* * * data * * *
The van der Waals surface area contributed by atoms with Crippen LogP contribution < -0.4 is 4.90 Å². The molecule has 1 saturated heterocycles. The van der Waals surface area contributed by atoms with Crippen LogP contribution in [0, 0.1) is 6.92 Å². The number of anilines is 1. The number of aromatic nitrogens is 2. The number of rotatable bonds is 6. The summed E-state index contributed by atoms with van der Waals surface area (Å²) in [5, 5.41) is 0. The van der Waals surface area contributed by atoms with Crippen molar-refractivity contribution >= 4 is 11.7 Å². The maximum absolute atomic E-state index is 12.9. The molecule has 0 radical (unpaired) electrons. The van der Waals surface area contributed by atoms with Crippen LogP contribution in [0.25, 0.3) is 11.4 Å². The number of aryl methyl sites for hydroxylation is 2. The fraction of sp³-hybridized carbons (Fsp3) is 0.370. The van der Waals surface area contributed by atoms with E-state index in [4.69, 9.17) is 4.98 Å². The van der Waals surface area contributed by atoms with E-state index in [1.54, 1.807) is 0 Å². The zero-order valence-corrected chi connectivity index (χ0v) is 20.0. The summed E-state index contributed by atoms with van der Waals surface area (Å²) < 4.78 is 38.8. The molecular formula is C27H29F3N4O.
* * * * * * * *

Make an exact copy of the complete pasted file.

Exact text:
The van der Waals surface area contributed by atoms with Crippen LogP contribution < -0.4 is 4.90 Å². The molecule has 1 saturated heterocycles. The van der Waals surface area contributed by atoms with Crippen LogP contribution in [0, 0.1) is 6.92 Å². The number of anilines is 1. The number of aromatic nitrogens is 2. The number of rotatable bonds is 6. The summed E-state index contributed by atoms with van der Waals surface area (Å²) in [5, 5.41) is 0. The van der Waals surface area contributed by atoms with Crippen molar-refractivity contribution >= 4 is 11.7 Å². The maximum absolute atomic E-state index is 12.9. The molecule has 0 radical (unpaired) electrons. The van der Waals surface area contributed by atoms with Crippen LogP contribution in [0.25, 0.3) is 11.4 Å². The number of aryl methyl sites for hydroxylation is 2. The fraction of sp³-hybridized carbons (Fsp3) is 0.370. The van der Waals surface area contributed by atoms with E-state index in [4.69, 9.17) is 4.98 Å². The van der Waals surface area contributed by atoms with E-state index in [1.54, 1.807) is 0 Å². The zero-order valence-corrected chi connectivity index (χ0v) is 20.0. The summed E-state index contributed by atoms with van der Waals surface area (Å²) < 4.78 is 38.8. The molecular formula is C27H29F3N4O.